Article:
Tuesday, January 5, 2010

Born to Run

The cab I took to work this morning drove down through Central Park. It was a crystalline cold morning, with sunlight falling like watercolors through the lacy branches of trees, the snow still covering the rolling lawns and fields, ice floes still drifting in the steel gray water of the rowing lake. Along the cleared paths, men and women with toned bodies and furrowed concentrated faces ran with long easy strides. I couldn't help watching them, marveling at the precision with which they moved their bodies, at the way their limbs seemed to follow effortlessly their mental commands.

My body no longer does that. I can no longer run. My right knee joint has now deteriorated to the point that I am limping, in constant jeopardy of falling. It feels like bone against bone, as if the cartilage is all gone, the ligaments like loose elastic, no longer holding the connection firm. I have to set my foot down just so when I walk, so that the knee doesn't buckle under me, so that it doesn't send me sprawling or draw me up short with a flash of pain. I try to disguise it, because even though I know this ruined knee is not the result of my excess weight, but the result of an injury and arthritis and the hyper-extension of my knee joints that I inherited from my mother, I still know that people will silently tsk, if they notice me limping, and think disapprovingly, Well, why doesn't she just lose the weight?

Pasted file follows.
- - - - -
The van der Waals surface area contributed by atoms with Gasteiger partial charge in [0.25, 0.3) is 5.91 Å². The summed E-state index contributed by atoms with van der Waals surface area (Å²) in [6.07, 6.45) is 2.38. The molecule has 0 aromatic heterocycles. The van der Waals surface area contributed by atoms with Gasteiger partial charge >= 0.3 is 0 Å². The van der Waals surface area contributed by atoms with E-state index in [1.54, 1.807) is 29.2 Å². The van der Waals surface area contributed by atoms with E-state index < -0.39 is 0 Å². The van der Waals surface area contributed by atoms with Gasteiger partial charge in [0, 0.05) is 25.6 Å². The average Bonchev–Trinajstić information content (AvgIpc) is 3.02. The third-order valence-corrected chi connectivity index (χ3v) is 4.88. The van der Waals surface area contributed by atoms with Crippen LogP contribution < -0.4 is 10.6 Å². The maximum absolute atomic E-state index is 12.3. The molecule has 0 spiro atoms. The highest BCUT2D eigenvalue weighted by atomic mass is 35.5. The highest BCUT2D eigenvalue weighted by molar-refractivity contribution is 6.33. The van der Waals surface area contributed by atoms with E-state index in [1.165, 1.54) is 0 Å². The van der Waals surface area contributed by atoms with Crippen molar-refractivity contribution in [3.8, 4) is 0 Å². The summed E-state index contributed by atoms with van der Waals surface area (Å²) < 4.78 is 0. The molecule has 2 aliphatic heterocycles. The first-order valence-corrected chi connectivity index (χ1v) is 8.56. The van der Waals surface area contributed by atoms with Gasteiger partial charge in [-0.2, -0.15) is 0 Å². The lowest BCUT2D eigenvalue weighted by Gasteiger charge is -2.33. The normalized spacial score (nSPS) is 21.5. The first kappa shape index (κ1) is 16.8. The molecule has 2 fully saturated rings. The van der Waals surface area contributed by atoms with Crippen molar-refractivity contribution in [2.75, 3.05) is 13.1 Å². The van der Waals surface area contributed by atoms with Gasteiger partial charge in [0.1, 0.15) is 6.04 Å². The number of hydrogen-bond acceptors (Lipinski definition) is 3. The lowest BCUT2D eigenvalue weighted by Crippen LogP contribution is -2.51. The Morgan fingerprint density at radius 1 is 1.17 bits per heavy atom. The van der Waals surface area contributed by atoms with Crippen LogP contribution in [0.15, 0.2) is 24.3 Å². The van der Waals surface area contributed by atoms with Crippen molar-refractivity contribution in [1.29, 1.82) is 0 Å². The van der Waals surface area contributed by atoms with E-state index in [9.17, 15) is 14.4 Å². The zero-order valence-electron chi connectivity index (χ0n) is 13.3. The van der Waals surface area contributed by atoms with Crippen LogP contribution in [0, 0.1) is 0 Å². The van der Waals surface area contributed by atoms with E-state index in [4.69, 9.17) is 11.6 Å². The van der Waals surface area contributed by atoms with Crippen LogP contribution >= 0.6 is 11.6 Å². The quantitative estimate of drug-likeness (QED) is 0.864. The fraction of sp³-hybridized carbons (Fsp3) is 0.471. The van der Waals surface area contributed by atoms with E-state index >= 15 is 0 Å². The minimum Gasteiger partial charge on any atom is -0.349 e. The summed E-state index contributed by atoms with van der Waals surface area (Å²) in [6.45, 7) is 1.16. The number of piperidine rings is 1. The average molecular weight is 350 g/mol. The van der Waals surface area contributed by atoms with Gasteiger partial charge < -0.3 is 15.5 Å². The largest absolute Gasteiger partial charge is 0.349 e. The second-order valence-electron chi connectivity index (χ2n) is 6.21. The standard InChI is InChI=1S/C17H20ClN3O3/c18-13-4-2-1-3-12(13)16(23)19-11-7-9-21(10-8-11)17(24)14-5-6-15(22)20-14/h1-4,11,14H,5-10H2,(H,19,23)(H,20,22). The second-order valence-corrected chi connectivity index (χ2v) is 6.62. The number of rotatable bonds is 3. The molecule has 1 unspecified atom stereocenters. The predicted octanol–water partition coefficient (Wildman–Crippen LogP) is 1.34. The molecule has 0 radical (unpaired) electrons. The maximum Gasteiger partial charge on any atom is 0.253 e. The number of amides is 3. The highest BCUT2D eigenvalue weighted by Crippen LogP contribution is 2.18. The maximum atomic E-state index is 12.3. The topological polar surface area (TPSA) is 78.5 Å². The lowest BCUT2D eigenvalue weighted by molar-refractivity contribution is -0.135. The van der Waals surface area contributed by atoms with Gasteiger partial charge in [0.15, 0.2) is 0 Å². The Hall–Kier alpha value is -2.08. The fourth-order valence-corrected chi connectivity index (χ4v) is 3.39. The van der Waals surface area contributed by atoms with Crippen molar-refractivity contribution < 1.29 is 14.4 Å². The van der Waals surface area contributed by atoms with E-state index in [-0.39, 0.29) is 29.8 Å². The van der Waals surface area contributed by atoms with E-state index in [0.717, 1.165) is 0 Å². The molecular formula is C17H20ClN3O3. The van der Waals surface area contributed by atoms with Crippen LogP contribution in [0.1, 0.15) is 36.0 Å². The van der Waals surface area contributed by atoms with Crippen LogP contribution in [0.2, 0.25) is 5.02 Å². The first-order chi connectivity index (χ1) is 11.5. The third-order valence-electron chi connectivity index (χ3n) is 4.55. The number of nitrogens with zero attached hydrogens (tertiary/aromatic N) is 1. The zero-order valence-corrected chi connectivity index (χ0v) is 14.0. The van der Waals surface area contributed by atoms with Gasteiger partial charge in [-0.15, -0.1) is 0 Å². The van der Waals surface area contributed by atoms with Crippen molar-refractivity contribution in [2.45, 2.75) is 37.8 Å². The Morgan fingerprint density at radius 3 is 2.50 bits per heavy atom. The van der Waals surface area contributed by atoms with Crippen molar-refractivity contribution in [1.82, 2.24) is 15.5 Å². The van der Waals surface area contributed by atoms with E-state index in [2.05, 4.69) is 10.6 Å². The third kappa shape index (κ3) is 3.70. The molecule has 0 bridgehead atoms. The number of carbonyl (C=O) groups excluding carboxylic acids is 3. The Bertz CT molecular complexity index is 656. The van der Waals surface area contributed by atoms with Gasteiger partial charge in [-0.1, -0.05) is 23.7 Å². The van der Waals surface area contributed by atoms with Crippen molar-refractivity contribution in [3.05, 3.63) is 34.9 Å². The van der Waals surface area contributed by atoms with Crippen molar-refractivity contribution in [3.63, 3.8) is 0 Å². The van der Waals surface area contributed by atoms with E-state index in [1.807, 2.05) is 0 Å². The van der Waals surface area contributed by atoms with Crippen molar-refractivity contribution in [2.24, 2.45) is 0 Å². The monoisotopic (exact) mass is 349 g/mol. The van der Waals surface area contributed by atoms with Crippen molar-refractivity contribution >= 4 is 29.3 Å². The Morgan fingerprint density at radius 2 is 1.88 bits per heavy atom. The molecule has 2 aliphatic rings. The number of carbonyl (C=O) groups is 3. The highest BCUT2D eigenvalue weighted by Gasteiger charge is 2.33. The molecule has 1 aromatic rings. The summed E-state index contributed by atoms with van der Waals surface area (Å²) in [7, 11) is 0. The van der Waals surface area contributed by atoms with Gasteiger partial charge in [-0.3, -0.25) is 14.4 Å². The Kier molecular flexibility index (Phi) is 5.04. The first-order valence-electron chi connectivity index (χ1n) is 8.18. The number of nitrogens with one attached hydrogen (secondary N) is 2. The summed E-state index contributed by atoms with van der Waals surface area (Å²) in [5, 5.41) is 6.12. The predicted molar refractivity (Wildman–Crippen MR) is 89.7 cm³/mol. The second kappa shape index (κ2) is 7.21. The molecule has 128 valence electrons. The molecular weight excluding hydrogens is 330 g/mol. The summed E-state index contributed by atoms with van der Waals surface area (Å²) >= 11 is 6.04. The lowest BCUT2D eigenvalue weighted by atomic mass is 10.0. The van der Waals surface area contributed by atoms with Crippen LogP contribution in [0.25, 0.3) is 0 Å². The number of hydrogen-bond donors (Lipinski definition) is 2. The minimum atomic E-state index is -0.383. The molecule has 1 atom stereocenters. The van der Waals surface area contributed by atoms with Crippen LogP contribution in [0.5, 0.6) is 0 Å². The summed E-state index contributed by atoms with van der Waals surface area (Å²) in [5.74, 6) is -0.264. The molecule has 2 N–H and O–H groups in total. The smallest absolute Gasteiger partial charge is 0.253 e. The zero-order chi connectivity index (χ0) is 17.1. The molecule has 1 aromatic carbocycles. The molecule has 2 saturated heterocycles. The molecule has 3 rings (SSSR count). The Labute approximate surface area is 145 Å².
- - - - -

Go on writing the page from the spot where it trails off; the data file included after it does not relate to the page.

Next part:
Yes, losing the weight would certainly help. But if it were a matter of "just" losing it, of course I would have done that long ago. My mother has been slender all her life, and still her knees did what my right knee is doing, from her forties on. She eventually had both knees replaced with prosthetics, which I actually consider doing, except I am far too young for prosthetics, and besides, I couldn't afford to take the time off from my job that would be required for such surgery and recovery.

But I have to do something. I can't put off investigating the pain any longer. I wonder if doctors realize that fat people don't make appointments to see them because we are embarrassed, ashamed to take off our clothes, tired of being told to "just" lose the weight. No matter. Tomorrow I will make an appointment with my internist, and go from there.

I'm too young to stop running.


  1. keep running! you'll be fine...and brush those haters off

  2. Oh, poor thing. There's something really psychologically debilitating about not being able to walk well, I'm seeing that with my mother.

    What does "I can't afford to take the time off from my job" mean? Afford financially? Or are you afraid that they can't do without you for that long? Don't put your job above your ability to move around. :(

    Take care of yourself, and I hope your appointment goes well. Maybe there are new non-surgical options. Good luck!

  3. Gee, I hope my comment didn't sound harsh, or negative. You have to do what you have to do, and I just wish the best for you. And for your poor knees. :)

  4. ellen, not harsh. just concerned. can't afford to take off from my job means can't afford to lose my job. but you're right. this must be attended to! thanks for caring, friend!

  5. Yes, way too young to stop running! As a fellow knee-pain sufferer I know it's excruciating. I do hope your doctor can find a solution that doesn't involve surgery. Keep us posted!

  6. Love this post, this picture. See? Told you I'd comment on the vintage ones. :)